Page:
If people were rational then the feelings invoked by losing something or gaining something (of equal value) ought to be the same. We should feel as pleased that our friend has just given us $100 for our birthdays as we feel bad that we have lost $100 when we forgot to take it from an ATM machine.
In reality this isn’t the case. Psychologists and behavioral economists have found that we tend to feel a loss about twice as severely as we experience a gain. Because we find loss twice as painful as we experience gain; people tend to exhibit a behavior known as loss-aversion. That is we will try to avoid a loss more than we will try to pursue a similar gain.
Observation of Loss Aversion
Author/Copyright holder: Nicu Buculei. Copyright terms and licence: CC BY-SA 2.0
Daniel Kahneman, the Nobel Prize winning economist speaking to Erica Goode of the New York Times, explains that he encounters loss aversion on a regular basis and that it is easy to observe.
Kahneman, offers the example of a coin-flip scenario. He asks his students; ''I'm going to toss a coin, and if it's tails, you lose $10. How much would you have to gain on winning in order for this gamble to be acceptable to you?''
He says that most people expect at least $20 for the winning outcome. That is twice as much upside as there is downside. (After all, there is a 50% chance of winning and a 50% chance of losing). He also says that if you raise the amount to $10,000 in the question; people will respond with $20,000. Loss aversion is very much a consistent phenomenon regardless of the amounts involved.
If you feel that this isn’t right; this is a pretty easy experiment to carry out in your office or with your users. It’s a theoretical discussion so you aren’t risking any money when you use it.
Loss Aversion – The Other Side of the Argument
Studies (cited at the end of this article) have been conducted in recent years which contradict the idea of loss aversion. However, in order to test experimenters need to provide real losses and gains to test. The recent studies of loss aversion have not had the budget (unsurprisingly) to test losses and gains that are highly impacting (e.g. large losses) and have instead been constrained to relatively small losses (of $10 or less in the main). It is currently agreed that what these studies illustrate is that loss aversion is a minor effect when small losses are involved.
Author/Copyright holder: Roman Oleinik. Copyright terms and licence: CC BY-SA 3.0
Why Does Loss Aversion Matter to Designers?
Assuming that loss aversion studies are correct and for the time being this seems likely; it means that people are more likely to avoid losses rather than seek gains when the stakes are similar.
This means that you can use phrasing to stimulate the likelihood of someone taking a risk or avoiding it. We are more likely to take a risk when something is phrased as a gain rather than when it is phrased as a loss.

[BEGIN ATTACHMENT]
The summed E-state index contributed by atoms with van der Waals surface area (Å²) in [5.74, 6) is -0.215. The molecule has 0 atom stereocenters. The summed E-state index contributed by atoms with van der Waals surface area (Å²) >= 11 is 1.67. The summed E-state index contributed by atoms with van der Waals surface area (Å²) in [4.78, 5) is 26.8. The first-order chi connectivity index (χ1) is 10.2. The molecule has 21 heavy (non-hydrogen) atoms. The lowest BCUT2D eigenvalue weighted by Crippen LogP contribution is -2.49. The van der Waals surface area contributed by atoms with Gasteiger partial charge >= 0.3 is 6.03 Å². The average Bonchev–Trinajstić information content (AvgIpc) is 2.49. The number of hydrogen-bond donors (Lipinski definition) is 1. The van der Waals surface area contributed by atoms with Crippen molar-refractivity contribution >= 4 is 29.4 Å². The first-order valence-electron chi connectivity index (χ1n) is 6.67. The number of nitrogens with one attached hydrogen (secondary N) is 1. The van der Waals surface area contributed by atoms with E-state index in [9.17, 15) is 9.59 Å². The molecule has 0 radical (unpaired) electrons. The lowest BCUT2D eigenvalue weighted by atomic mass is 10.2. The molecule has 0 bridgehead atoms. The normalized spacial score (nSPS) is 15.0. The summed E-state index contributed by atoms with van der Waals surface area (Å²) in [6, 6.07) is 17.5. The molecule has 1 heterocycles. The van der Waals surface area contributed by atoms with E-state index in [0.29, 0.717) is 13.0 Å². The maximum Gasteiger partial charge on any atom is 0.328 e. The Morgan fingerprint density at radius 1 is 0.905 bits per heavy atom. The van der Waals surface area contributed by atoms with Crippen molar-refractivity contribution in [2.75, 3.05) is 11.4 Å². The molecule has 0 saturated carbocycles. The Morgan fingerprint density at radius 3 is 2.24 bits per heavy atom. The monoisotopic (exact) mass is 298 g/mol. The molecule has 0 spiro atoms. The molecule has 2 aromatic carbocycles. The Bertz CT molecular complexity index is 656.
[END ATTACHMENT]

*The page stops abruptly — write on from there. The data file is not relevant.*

For example; consider this. You are about to buy a new phone in a store. The assistant explains that you can have a $10 discount on the purchase price of a phone. How do you feel about that?
In alternative example you enter the same store to buy the same phone and the assistant explains that you can avoid a $10 surcharge. How do you feel about that?
They are, in fact, the same thing but one is phrased differently to the other. You are $10 better off in either scenario.
Learning whether to offer a discount or to waive a surcharge will affect adoption of new products (in case you hadn’t guessed – discounts work better than waiving surcharges which is why marketing material usually promotes discounts). It will also affect renewal rates for subscription products and so on.
Author/Copyright holder: Cheon Fong Liew. Copyright terms and licence: CC BY-SA 2.0
The Take Away
Loss aversion is the idea that we feel more pain at losing something than we feel pleased or excited when we gain something of an equal value. It is a concept which is not without controversy but the theory is widely-accepted and you can test it for yourself. If we understand loss aversion we can phrase content within designs and indeed marketing material for our designs to focus on gains or loss avoidance. This, in turn, increases the chance that someone will take a risk on our product when making a purchasing decision.
Daniel Kahneman sums the whole principle up as; “Losses loom larger than corresponding gains.”
A conversation with Daniel Kahneman – Erica Goode, New York Times, 05/11/2002 - http://www.nytimes.com/2002/11/05/health/a-conversation-with-daniel-kahneman-on-profit-loss-and-the-mysteries-of-the-mind.html?pagewanted=all&src=pm
Kahneman’s study of loss aversion can be found here - Tversky, A.; Kahneman, D. (1991). "Loss Aversion in Riskless Choice: A Reference Dependent Model". Quarterly Journal of Economics 106 (4): 1039–1061
Contradictory studies of loss aversion - Ert, E.; Erev, I. (2008). "The rejection of attractive gambles, loss aversion, and the lemon avoidance heuristic". Journal of Economic Psychology 29 (5): 715–723
Erev, I.; Ert, E.; Yechiam, E. (2008). "Loss aversion, diminishing sensitivity, and the effect of experience on repeated decisions". Journal of Behavioral Decision Making 21 (5): 575–597
Harinck, F.; Van Dijk, E.; Van Beest, I.; Mersmann, P. (2007). "When gains loom larger than losses: Reversed loss aversion for small amounts of money". Psychological Science 18 (12): 1099–110
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